I have always considered myself food-conscious. I read books about basic agriculture, understand seasonal cooking, and know not all waffles originate from a toaster. But a monthlong 100-mile diet has shown me how much I have yet to learn and instilled in me a deeper respect for food.
My approach to cooking has been heading to the store, armed with a recipe for fish with a cilantro dressing. I buy the cilantro, use only half a bunch in the dish, and chuck the leftover stalks in the refrigerator's nether regions, only to toss it, wilted, into the garbage a week later.
I have long tried, unsuccessfully, to remember these leftovers at the bottom of my vegetable drawer in time to add them to a salad or salsa. I try to clean out the refrigerator once a week, tossing moldy carrots, limp celery, and lots and lots of cilantro.
Yesterday, I buckled down for my ritual dig of "find the forgotten produce" and came back up with only half of a now crunch-less cucumber. I had used up all of my cilantro.
This past month, I have polished off almost all of my produce, even the bits that I normally skip. I cooked not only my beets but their greens as well and, when I spotted some mold on my carrots, I cut off the offending chunk and carried on with my recipe.
This thoroughness is partially because they were more expensive than the supermarket variety, but primarily because I met the farmer who had picked them. As a consumer, when I purchase from small farmers, I am far more aware of food production. When choosing between types of apples, I ask the fruit seller about the differences between a Pink Lady and a Fuji. I now buy lettuce from the same woman every week and we chat about her wild arugula and worry about late frosts.
Through a local diet, I feel connected to my food and make a point of eating everything I buy, wanting to respect what someone's livelihood created.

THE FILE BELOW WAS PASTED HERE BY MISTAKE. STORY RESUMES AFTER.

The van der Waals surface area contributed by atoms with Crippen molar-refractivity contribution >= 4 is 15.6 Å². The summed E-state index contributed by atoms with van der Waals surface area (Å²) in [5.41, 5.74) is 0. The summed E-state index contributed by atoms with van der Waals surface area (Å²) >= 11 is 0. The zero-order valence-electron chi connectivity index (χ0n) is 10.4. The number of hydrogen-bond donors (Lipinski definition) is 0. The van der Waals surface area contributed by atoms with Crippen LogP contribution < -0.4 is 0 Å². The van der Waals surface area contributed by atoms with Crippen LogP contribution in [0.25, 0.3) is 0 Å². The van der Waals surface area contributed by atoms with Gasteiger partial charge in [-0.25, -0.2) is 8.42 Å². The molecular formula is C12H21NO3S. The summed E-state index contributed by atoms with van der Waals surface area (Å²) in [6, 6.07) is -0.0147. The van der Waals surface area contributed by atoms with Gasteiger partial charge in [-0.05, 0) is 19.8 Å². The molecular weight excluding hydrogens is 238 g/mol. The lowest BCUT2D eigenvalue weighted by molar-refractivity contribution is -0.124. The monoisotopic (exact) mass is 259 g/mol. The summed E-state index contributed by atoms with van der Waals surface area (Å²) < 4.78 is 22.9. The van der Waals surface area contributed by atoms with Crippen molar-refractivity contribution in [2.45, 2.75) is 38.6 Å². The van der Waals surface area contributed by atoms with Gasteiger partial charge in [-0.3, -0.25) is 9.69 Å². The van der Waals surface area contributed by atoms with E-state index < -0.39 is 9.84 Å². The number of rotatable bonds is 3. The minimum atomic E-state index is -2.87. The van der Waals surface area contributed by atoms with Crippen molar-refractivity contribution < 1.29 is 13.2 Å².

Also, I have stopped shopping from recipes. I now go to farmers markets, searching for what looks the best and building menus around a vegetable. This has led to some interesting results. I absolutely despise radishes; I eat a sliver about once a year, just to double-check that my taste buds haven't dramatically reversed themselves. Yet, every time, I swallow it with a grimace and immediately gulp down a tall glass of water. Still, last weekend, when I saw a bunch of the most beautiful radishes I have ever clapped my eyes on, I was inspired to try them again.
Never having eaten a cooked radish, I sautéed the bunch, greens and all, in butter, salt and pepper. I also popped some carrots in the oven to roast and blitzed up their tops with olive oil, lime juice, and a wedge of preserved lemon to dab on top.
The radish greens were disappointing; I would consider adding them to a soup in the future but they were too prickly for my taste. As for the carrots tops, I was pleasantly surprised. Yes, I did dump a massive amount of citrus into the sauce, in large part to mask the greens' bitterness with a lemony zing, but the tops added a hearty vegetal undertone. And the radishes were second-helping good; a few minutes over the stove transformed them into buttery pastel disks with a mellow spice and crunch.
I may still not be in love with the radish, but we are now happily on speaking terms.